Fibonacci numbers (Ruby)

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The Fibonacci numbers are the integer sequence 0, 1, 1, 2, 3, 5, 8, 13, 21, ..., in which each item is formed by adding the previous two. The sequence can be defined recursively by

1 \\ \end{cases} ."/>

Fibonacci number programs that implement this definition directly are often used as introductory examples of recursion. However, many other algorithms for calculating (or making use of) Fibonacci numbers also exist.



This simple ruby program uses recursion to print the first 10 Fibonacci numbers to the console.

def fib(n)
  return n if (0..1).include? n
  fib(n-1) + fib(n-2) if n > 1
test main

This is a shorter version:

def fib(n)
  n < 2 ? n : fib(n-1) + fib(n-2)
test main


Although it is based directly on the definition of a Fibonacci number, the recursive Fibonacci algorithm is extremely expensive, requiring time O(2n). It also performs a huge amount of redundant work because it computes many Fibonnaci values from scratch many times. A simple linear-time iterative approach which calculates each value of fib successively can avoid these issues:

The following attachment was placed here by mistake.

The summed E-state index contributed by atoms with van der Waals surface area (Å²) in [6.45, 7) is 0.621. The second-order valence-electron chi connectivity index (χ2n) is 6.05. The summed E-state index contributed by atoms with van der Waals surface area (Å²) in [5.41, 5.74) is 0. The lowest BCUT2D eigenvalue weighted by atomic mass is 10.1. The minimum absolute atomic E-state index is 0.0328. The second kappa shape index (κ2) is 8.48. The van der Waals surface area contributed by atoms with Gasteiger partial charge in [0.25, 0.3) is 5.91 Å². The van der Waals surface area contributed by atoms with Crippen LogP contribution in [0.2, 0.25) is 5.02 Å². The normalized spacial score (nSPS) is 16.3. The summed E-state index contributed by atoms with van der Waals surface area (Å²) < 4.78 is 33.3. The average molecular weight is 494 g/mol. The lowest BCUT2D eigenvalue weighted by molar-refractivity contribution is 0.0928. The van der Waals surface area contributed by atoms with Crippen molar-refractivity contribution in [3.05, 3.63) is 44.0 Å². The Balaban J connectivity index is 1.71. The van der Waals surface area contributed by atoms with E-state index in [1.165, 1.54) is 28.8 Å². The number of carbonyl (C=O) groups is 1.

def fib(n)
  curr = 0
  succ = 1
  n.times do |i|
    curr, succ = succ, curr + succ
  return curr
test main

Array Method

The Array Method is an easier to read, linear computation that saves previous values to an array for lookup. This makes it much faster than recursion, though of course, uses more memory.

def fib(n)
  return n if n < 2
  vals = [0, 1]
  n.times do 
    vals.push(vals[-1] + vals[-2]) 
  return vals.last
test main

Matrix Method

While the iterative method does run in O(n) time we can still improve on this by understanding the following formula:

From this we can create a simple O(lg(n)) time algorithm.

require 'matrix'
FIB_MATRIX = Matrix[[1,1],[1,0]]
def fib(n)
test main


We can test all of the above implementations using a simple loop:

<<test main>>=
10.times do |i|
  puts fib(i)
Download code